Transboundary cooperation for the protection of biological diversity

Two people in a boat on a river

Mono Delta; Picture: GIZ

In late October, the environment ministers of Togo and Benin inaugurated the 'Transboundary biosphere reserve in the Mono delta' project during a ceremony attended by distinguished guests from the two participating African states and the Federal Government of Germany. The project is being supported by the International Climate Initiative (IKI) of the German Environment Ministry (BMUB) and aims to protect biological diversity, with local implementation being carried out by the Deutsche Gesellschaft für Internationale Zusammenarbeit (GIZ).

The Mono river delta on the southern border between Benin and Togo is home to many different species, some of which are under serious threat. Among the animals that live here are marsh antelopes, hippopotamuses, manatees, buffalo and red-bellied monkeys, an endemic primate species found nowhere else. However, the biological diversity in the Mono river delta is threatened by the growing human population and the mounting pressure on natural resources that this entails.

The objective of the GIZ project is to ensure sustainable use of the region's natural resources and thereby to conserve its biological diversity. The first step involves identifying particularly valuable areas in the Mono river delta through close coordination with the local population. The next step entails developing options and methods for how these areas can best be protected. To secure long term conservation, local stakeholders are being trained on how to conserve resources. Management structures will also be set up to guarantee sustainable usage of these resources.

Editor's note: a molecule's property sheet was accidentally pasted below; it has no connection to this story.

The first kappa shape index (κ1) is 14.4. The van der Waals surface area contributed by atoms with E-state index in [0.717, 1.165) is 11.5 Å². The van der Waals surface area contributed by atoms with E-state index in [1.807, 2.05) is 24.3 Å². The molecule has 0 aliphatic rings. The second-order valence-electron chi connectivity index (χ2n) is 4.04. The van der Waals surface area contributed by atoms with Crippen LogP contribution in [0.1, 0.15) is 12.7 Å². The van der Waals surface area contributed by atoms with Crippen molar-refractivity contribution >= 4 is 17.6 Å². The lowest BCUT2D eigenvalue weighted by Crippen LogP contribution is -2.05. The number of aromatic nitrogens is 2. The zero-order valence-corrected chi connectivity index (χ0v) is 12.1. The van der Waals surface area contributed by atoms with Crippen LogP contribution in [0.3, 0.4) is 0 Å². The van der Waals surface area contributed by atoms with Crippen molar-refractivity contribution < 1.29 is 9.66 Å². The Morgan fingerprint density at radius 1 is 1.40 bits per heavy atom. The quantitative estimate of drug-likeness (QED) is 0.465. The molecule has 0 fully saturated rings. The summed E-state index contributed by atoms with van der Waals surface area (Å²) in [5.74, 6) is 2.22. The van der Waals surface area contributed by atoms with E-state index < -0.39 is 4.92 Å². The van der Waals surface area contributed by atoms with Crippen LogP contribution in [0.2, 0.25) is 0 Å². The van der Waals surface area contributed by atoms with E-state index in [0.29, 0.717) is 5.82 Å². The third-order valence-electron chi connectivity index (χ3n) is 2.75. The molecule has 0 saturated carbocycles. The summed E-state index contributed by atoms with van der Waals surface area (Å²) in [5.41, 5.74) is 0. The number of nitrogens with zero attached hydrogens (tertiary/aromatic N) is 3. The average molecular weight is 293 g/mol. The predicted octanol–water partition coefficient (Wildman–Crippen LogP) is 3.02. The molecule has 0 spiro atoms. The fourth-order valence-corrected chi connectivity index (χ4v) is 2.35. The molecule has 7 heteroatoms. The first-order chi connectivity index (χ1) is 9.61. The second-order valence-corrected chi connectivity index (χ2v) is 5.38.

To ensure that local activities are placed on a secure legal basis, the project team is advising stakeholders at regional and national level on how they can drive economic development by preserving biodiversity and ecosystem services, and how they can integrate such activities into their development plans.

The implementation of this project will provide strong support for transboundary cooperation between Togo and Benin. Joint projects between multiple states in West Africa have been rare - the transboundary nature of this activity therefore sets an example. With this project, the German Government has confirmed its role as the most important donor for environmental and climate protection in Togo and Benin, and is supplementing previously implemented development strategies aimed at forest conservation and adaptation to global climate change.